In Afghanistan, late 1970s, was the beginning. It was a US project, funded by the Gulf oil states, fueled by a harsh fundamentalist strain of Sunni Islam, prevalent in Saudi Arabia and Gulf states but alien to North Africa. Thousands of young Muslims were recruited from around the world under the banner of jihad against the infidels. The Soviet Union was defeated leaving behind thousands of well trained and battle-hardened fighters. They returned to their home countries or travelled elsewhere, picking up new causes.
In the face of persecution by state authorities, many fled their countries and found sanctuary in the West. Most, I expect, never abandoned their mission or fundamentally modified their world view.
There was no shortage of continued financing, agitation and prodding by extremist quarters of the religious establishment. Injustice, rampant corruption and high unemployment were pointing to inevitable upheaval; the Afghan veterans and their recruits had an additional and convenient cause to their professed goal of establishing a new Caliphate or, more modestly, the implementation sharia law in their home countries.
A simplistic narrative based on “They hate us.” and the “mother of all bombs” will not defeat terrorism. The task requires a complex multi-faceted strategy: political, ideological, cultural and economic over and above the security aspect. Only Arab and Muslim countries are capable of devising and implementing the critical components of such a strategy. Do these countries have the will and determination to do so? Cutting off financing and putting an end to the propagation of propaganda and radicalization material through the media would constitute the first pre-requisites for a commitment in this regard. Not all will pass the test.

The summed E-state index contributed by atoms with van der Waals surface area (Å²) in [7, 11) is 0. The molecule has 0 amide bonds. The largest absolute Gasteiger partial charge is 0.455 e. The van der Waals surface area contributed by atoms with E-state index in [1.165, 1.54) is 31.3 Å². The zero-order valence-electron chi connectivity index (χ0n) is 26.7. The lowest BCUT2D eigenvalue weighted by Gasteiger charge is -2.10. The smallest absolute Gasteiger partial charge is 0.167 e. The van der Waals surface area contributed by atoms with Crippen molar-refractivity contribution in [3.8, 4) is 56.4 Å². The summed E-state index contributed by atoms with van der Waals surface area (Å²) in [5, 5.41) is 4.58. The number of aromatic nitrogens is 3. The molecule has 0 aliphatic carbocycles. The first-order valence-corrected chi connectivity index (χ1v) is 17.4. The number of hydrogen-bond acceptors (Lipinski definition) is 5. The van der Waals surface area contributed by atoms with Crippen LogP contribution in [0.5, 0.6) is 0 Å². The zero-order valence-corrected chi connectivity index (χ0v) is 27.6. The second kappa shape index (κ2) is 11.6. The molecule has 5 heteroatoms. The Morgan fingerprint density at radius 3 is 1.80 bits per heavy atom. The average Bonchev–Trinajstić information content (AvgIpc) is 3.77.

Terrorism in Europe, with an increasingly significant home-grown component, requires distinctly European approaches that would necessarily address foreign policy issues and the conditions for military intervention. A positive aspect in this regard is that the democratic liberal societies of Europe -and North America- will provide a suitable environment for the free scholarly pursuit of renewal needed to counter the calcified extremist ideology nurturing radicalization throughout the Muslim world.
Islamist parties in Libya, unlike those in Egypt and Tunisia, fared badly in the three national elections held since 2011. Yet, Western governments have been pressing for a solution based on a power sharing arrangement designed to give political Islam, certain factions of which cannot remotely be described as moderate, a dominant position out of proportion to its electoral performance. Failure of this approach has led to fragmentation in the drive against terrorism in Libya and to further hardship, bloodshed and suffering by its people.
The Manchester abhorrent atrocity this week, with its UK-Libya link, should serve as a wake-up call. The fight against terrorism is indivisible. Terrorism cannot be eradicated in one place while being nurtured or tolerated for political ends, in others.